ROS Configuration And Prerequisites

Unless we later install these on our images at this time, late 2020, these installs may be required. These do no harm if they are already installed. Your robot must be able to see the web to do these updates.

sudo apt update
sudo apt install ros-kinetic-navigation
sudo apt install ros-kinetic-slam-gmapping

After the above installs to be prepaired to run navigation code you will also need the driver for the SlamTec RPLidar. There is a bug in how they setup the /scan topic ROS publisher so the ROS parameter of scan_topic_name does not work at the time of this writing, Oct 2020. So I have edited the hard coded string they use as seen below before the make.

cd ~/catkin_ws/src
git clone https://github.com/sharp-rmf/rplidar_ros
cd ~/catkin_ws
vi ~/catkin_ws/src/rp_lidar_ros/src/node.cpp
Edit to replace ```scan_topic_name``` with ```scan``` where ros::Publisher_scan_pub is setup
catkin_make

How To Get Our Demo Launch Files

You will need to update your ~/catkin_ws/src/demos repository in order to get the launch files. The command below will pull the new magni_lidar folder into catkin_ws/src/demos folder by doing a pull for your existing demo folder below. The actual location of the magni_lidar demo on github is : https://github.com/UbiquityRobotics/demos/tree/master/magni_lidar

cd ~/catkin_ws/src/demos
git pull
cd ~/catkin_ws
catkin_make -j 1

Making A Map Of Your Area

It is suggested on first time use of this demo to choose a fairly simple room without a lot of chairs and tables with thin legs at the height of the lidar. It is also suggested until you understand this entire demo that you have a few things in your room so it is not just a complete square with no features. The robot later will try to understand where it is so if you put it in a totally square room there are multiple choices and some situations may confuse the robot navigation stack.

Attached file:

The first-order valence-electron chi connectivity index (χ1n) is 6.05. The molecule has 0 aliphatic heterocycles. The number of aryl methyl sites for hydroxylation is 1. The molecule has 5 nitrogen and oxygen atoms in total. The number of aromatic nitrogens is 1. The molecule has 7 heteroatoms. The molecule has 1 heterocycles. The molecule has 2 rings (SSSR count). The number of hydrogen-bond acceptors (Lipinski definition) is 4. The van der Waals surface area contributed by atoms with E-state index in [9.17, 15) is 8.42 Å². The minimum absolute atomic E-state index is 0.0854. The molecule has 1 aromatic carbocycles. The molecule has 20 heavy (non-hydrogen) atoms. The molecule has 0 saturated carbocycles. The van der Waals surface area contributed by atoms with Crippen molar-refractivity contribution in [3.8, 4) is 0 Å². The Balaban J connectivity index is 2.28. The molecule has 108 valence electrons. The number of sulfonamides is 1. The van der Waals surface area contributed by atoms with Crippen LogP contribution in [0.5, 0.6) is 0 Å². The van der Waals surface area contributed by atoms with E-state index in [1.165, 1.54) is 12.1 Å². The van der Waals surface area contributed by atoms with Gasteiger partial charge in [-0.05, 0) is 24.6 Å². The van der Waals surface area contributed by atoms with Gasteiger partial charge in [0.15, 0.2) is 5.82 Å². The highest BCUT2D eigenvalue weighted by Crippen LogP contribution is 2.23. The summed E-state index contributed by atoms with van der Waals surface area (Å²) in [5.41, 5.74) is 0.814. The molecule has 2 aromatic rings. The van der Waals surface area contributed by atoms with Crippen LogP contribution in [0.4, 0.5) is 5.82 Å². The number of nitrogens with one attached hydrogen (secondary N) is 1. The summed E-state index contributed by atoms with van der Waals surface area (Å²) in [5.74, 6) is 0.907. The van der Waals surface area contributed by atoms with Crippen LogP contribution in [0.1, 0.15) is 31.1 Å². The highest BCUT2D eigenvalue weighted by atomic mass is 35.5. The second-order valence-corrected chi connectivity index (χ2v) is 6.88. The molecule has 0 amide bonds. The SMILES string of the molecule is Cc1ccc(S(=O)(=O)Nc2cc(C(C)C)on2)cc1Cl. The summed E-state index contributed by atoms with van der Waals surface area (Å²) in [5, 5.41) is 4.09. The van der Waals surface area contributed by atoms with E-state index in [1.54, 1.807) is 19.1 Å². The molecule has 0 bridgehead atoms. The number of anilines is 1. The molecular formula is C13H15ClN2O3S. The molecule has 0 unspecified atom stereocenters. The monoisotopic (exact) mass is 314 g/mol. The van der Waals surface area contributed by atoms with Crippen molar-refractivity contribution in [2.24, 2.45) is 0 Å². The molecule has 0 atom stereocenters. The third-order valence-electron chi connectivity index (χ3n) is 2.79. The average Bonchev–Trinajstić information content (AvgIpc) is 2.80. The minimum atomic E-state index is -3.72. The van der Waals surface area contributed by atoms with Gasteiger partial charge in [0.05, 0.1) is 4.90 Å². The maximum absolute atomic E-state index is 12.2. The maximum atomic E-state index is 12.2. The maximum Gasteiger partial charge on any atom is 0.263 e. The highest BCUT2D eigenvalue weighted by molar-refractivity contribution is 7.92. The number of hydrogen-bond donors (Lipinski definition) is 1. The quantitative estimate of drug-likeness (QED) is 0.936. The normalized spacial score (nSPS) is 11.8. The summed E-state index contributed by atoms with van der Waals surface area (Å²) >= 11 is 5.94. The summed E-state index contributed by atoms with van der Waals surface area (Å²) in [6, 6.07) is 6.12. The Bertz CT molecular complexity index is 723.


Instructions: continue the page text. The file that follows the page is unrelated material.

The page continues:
Place the magni where you would like to be the origin of the map which will be X,Y as 0,0. The easiest way to operate later when you use the map is to know where the front wheels are as you start your map and what direction the robot is facing so I suggest 2 pieces of masking tape to the sides of the wheels to use later. Now you should totally restart the robot right at this origin which is done using a sudo shutdown -h now and then a full power off and power back on. The reason for this is that this is a certain way to set the MCB odom counters at 0,0 so when the magni-base service starts odometry will be reset.

After a couple minutes you will run the launch file example to start a lidar, the RPLIDAR A1, and make the system ready for gmapping is in this repository.

roslaunch magni_lidar magni_lidar_mapmaker.launch

Verify that the Lidar is Publishing To a ROS topic

Once the lidar is started, the /scan ROS topic will publish the lidar scan data. You can verify it is generating data (although it is a great deal of data) using this test command

rostopic echo /scan

Use Control-C to stop this onslaught of text! we just wanted to see if the Lidar is running

We now want to clear any old ROS global map so a fresh one is generated next. We will form that folder if it does not exist and then remove or rename the map.txt file in that folder if the folder did exist already.

cd ~
mkdir -p ~/.ros/slam
mv ~/.ros/slam/map.txt ~/.ros/slam/map.old

Running gmapping Once The Launch File Starts

On the laptop copy over lidar_mapmaker.rviz from this repository to your home directory so it can configure rviz easily. Then on the laptop you can run this from home folder.